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A modest proposal
Re: The Pentagon's terrorism futures market, now suspended

My father told me that the reason truth is stranger than fiction is that fiction has to stay in the realm of the plausible. So I should have long ago stopped being astounded by the bizarre machinations of the Bush government. I suppose that a government-sponsored fatality futures market beats having a Voodoo priestess read chicken entrails, but I still found this plan incredible.

It was telling that DARPA wanted to pursue this program, at taxpayer expense, because they think markets are better informed and more agile than the government's security circus. How appropriate that Information Awareness Office Director and convicted perjurer Adm. John Poindexter is at the top of this heap. He certainly knew the value of a little horse-trading when he, Ollie North and other shadowy White House figures cooked up the Iran-Contra scheme to violate the Boland Amendment that prohibited trading with Iran.

My modest proposal: Ask the brilliant, and presumably patriotic, marketers to donate their time and skills to the beleaguered intelligence community — skills that, evidently, the responsible parties lack. We could even rig up some sort of credit-toward-early-release program to gain the services of convicted market swindlers and self-dealing corporate execs. Martha Stewart could cook up a perfect little dinner party for the fellas at Leavenworth. DARPA, an initial player in the World Wide Web, could set it up as a high-powered online action game and call it "You Bet Their Lives." If it's a smash, they could open it to the public as a moneymaker. The profits could finance the expansion of benefits for veterans and there would be enough left over for a funny farm for this government's officials.

—Carl A. Schuh
St. Petersburg

Fish as food
Re: "Sea Hunt: The Breathtaking Adventures of the Freediving Karcher Brothers" by Eric Snider (July 23-29)

Come on now, did you really think you would get away with writing an article like this without one PETA activist quoting a Nemoism: "Fish are friends, not food!"????

Seriously. Fish have the same fully developed nervous systems and capacity to feel pain as all vertebrates. Spear fishing is cruel. To think that now hunters are invading the sea and teaching young kids to buy another violent toy to invade an animal's safe environment is chilling. Man's commercial greed rationalizes just about anything.

Remember, fish carry dioxin and methyl mercury, which is linked to the increased risk of cancer and dementia. So when Noel puts it so succinctly, "I don't like to shoot what I'm not gonna eat," think again my friend — while you can.

—Louise Kahle
People for the Ethical Treatment of Animals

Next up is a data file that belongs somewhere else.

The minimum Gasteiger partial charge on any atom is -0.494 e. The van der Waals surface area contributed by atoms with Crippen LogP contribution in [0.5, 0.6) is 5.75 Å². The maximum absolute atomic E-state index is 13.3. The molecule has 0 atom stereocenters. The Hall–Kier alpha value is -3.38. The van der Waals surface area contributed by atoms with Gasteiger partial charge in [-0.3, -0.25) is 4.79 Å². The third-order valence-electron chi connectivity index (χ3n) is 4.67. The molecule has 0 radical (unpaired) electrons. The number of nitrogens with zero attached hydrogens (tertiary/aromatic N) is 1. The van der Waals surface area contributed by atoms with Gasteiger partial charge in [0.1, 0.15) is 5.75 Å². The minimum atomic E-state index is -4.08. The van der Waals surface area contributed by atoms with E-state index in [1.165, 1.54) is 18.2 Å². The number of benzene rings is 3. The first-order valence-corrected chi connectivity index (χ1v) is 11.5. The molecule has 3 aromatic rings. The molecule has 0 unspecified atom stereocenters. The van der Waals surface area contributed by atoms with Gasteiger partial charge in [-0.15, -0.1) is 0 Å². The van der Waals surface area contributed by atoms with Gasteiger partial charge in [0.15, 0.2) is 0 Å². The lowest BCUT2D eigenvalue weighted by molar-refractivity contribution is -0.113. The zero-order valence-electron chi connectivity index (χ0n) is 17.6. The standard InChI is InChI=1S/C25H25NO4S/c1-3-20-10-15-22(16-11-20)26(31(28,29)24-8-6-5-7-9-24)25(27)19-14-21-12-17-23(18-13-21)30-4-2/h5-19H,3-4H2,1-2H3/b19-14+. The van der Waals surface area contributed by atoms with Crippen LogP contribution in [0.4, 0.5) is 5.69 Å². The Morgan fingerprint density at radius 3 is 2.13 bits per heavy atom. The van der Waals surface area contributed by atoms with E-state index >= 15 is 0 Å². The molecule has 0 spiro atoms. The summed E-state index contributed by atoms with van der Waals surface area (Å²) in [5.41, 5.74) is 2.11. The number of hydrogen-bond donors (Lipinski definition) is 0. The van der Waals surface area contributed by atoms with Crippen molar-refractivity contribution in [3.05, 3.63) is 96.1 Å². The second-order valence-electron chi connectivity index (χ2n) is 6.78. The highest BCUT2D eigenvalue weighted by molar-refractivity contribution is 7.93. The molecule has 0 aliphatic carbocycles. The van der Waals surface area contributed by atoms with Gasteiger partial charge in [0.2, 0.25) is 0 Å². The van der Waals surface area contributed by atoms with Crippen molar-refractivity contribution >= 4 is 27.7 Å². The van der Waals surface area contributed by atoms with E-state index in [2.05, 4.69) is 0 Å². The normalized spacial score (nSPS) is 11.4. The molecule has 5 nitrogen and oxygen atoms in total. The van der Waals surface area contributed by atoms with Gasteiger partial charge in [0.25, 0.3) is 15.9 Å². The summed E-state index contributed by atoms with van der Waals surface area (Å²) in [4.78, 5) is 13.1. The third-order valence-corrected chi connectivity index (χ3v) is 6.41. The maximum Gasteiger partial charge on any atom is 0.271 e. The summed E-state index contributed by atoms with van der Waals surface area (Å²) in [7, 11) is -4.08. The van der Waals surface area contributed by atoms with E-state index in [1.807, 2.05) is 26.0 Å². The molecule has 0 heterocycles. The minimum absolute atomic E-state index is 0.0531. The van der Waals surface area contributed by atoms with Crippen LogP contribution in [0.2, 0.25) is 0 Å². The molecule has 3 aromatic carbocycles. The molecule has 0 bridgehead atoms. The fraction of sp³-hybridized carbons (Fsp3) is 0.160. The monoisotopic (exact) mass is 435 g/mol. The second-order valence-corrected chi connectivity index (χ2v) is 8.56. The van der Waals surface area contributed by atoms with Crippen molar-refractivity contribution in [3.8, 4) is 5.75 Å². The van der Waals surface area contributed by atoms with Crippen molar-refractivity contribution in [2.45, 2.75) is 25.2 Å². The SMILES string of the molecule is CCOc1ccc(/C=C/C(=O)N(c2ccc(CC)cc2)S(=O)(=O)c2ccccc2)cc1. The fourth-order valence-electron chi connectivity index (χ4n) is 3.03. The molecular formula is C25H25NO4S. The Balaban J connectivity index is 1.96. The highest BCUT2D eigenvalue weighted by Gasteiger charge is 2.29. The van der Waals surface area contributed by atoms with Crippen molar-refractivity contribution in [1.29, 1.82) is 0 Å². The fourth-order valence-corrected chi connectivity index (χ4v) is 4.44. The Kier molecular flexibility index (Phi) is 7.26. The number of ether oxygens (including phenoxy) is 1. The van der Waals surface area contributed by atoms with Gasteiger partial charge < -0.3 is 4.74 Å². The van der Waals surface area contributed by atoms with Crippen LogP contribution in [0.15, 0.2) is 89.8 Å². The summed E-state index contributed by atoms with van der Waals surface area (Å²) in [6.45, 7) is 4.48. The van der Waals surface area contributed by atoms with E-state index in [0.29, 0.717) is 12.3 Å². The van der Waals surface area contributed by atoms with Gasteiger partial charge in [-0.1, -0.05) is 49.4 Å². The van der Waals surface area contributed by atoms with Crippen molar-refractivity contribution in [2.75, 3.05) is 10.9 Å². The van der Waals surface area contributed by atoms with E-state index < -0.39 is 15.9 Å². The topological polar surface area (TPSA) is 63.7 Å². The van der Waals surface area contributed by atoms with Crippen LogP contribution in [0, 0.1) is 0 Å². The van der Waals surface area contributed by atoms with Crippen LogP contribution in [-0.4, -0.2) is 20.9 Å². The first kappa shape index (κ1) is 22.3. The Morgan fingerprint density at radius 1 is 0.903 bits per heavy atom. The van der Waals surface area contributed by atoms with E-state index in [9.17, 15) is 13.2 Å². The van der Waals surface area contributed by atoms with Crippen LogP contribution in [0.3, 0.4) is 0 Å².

St. Petersburg

Other bad habits

While at a stoplight on Fowler Avenue today, I noticed a billboard advertisement for "Low Carbohydrate Beer" (it was Miller, I think). Next to a very enlarged picture of the beer bottle was a well-toned woman, wearing a sports bra and biker shorts, doing crunches; underneath these images read the words, "Lose the carbs. Not the taste."

Grammatical errors aside, I am appalled at the lengths beer companies are going to promote their products — in this case, practically associating beer with fitness! I don't know whether this upsets me more than the fact that many an ignorant beer drinker who sees this ad will now feel they have yet another valid reason to get drunk.

Several months ago a man sued McDonald's because he thought their claims of "100 percent real beef" meant that their hamburgers were healthy, yet no matter how many real beef patties he ate, his health continued to deteriorate and he remained terribly overweight. (Then, of course, there were the parents who also blamed Mickey-D's for their own obese children.) That was bad enough. I just hope no one tries to pull the same crap when they are diagnosed with hepatitis or even a more serious liver disorder: "But doctor, I was drinking healthy beer!"

If this situation does arise, who is to blame? The beer companies are only doing their business: promoting their products, albeit using questionable and often somewhat offensive advertising. Of course, so are cigarette makers, and how much did they have to pay out to ex-smoker, lung-cancer patients? Does the problem lie in a lack of education? We should be teaching children, at younger ages, the importance of proper nutrition and healthy habits and setting good examples by practicing healthier lifestyles in the home.

I work at a health food store in Temple Terrace, where low-carb items are virtually impossible to keep in stock. I've actually heard that as many as four out of five American adults are watching their carbohydrate intake. I'm not going to get into my opinion on low-carb diets or drinking. I just hope that when the Bucs win the Superbowl in 2004, the players will dump a cooler full of water, not SportsBeer, on Coach Gruden's head.

—Angela Infante

Too serious?
Re: "There's Something About Harry" by Michael Bronski (July 30-Aug. 6)

I read this article with great interest. Having read the series and seen the movies, I can only say that Mr. Bronski needs to get a grip on reality. I know a number of children who have read the books and, in polling them, found that none took away the message that being normal is somehow wrong. Nor, as the religious right fears, have they taken up witchcraft, started worshiping the devil, or otherwise been cruel to small animals. Rather, if they have taken away any message, it is that friendship, love and loyalty are the keys to life.

There are far too many people who take life too seriously and get wrapped around the axle for any reason. If we are to fear anything, it should be those who burn books, censor libraries and try to strangle harmless creativity.

—Ken Brown

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